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I must confess that I didn’t think Scott Brown was going to win the election in Massachusetts, even though I predicted a 50-48 GOP victory. This is a monumental development. It doesn’t necessarily mean Obamacare can be stopped. And it may be that Brown turns out to be a big government squish, like Snowe in Maine. But his election does show that the American people do not want Obama’s statist agenda. The interesting thing to watch now is whether Democrats flee Obama’s sinking ship and scuttle the statist healthcare scheme. Here’s an AP report on Brown’s upset:

In an epic upset in liberal Massachusetts, Republican Scott Brown rode a wave of voter anger to defeat Democrat Martha Coakley in a U.S. Senate election Tuesday that left President Barack Obama’s health care overhaul in doubt and marred the end of his first year in office. The loss by the once-favored Coakley for the seat that the late Sen. Edward M. Kennedy held for nearly half a century signaled big political problems for the president’s party this fall when House, Senate and gubernatorial candidates are on the ballot nationwide. More immediately, Brown will become the 41st Republican in the 100-member Senate, which could allow the GOP to block the president’s health care legislation and the rest of Obama’s agenda. Democrats needed Coakley to win for a 60th vote to thwart Republican filibusters.

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Regular readers of this blog already know that markets are not always right. Our message is the more limited argument that markets simply do the best job of creating wealth and maximizing liberty (especially compared to government!).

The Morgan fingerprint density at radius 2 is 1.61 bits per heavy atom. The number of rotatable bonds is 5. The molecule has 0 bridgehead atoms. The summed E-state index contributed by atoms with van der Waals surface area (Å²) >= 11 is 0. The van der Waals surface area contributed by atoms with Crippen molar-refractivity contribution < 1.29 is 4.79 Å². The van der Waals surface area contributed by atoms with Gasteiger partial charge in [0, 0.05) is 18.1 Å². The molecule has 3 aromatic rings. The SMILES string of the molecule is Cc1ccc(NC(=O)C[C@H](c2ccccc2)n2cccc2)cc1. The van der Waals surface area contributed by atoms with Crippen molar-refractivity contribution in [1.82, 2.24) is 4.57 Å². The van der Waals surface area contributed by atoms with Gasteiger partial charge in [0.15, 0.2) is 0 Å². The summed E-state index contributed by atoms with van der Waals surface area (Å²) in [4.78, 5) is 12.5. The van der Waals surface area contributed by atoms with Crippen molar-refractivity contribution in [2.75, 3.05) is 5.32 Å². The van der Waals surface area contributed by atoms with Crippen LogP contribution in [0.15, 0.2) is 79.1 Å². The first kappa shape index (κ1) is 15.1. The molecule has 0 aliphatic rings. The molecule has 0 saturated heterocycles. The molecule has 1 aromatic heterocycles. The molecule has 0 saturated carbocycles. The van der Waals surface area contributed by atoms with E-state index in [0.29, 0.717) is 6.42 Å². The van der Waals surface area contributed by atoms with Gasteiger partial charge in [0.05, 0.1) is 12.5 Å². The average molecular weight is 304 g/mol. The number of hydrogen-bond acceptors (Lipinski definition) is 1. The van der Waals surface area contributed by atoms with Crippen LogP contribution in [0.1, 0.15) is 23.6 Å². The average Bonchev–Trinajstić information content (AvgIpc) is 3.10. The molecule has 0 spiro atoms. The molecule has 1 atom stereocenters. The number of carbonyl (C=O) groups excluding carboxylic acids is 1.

So with this caveat in mind, the market prediction at intrade this morning says that Scott Brown has a 75.0 percent chance of winning today’s Senate race in Massachusetts and Martha Coakley has a 26.5 percent chance (yes, I realize that those numbers add up to more than 100 percent, but these numbers are the result of independent bets on the likelihood of either candidate winning).

A Brown victory does not guarantee that Obama’s government-run healthcare scheme will be defeated. As a matter of fact, it’s likely that something awful will get enacted regardless of what happens in Massachusetts. But the chances of stopping this fiscal and health nightmare will be much greater if Democratic Senators and Representatives become more scared that voters will throw them out in November.

For what it’s worth, I’m predicting Brown, 51-48.

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Everyone in Washington is fixated on the special election in Massachusetts next Tuesday to replace Ted Kennedy. Some polls now show the Republican, Scott Brown, in the lead, which is a shocking result even if Martha Coakley eventually wins. A GOP victory doubtlessly would make Democrats very nervous about ramming through government-run health care, so Republicans are celebrating new polling data showing Brown in the lead.

But if you want to know who is going to win (or at least have a very informed opinion), don’t pay attention to polls. Instead, check out the Intrade betting market, which predicts winners based on people putting real money at risk. Intrade does show a large shift away from Coakley in the last week, but it’s still a very close battle.

Here’s some more interesting Intrade data showing the betting on the 2008 presidential election. It shows that McCain actually took the lead right after the GOP convention, boosted perhaps by the Palin selection. But when McCain rushed to Washington to support the bailout – and made a public spectacle of screwing over taxpayers – his numbers fell through the floor and never recovered.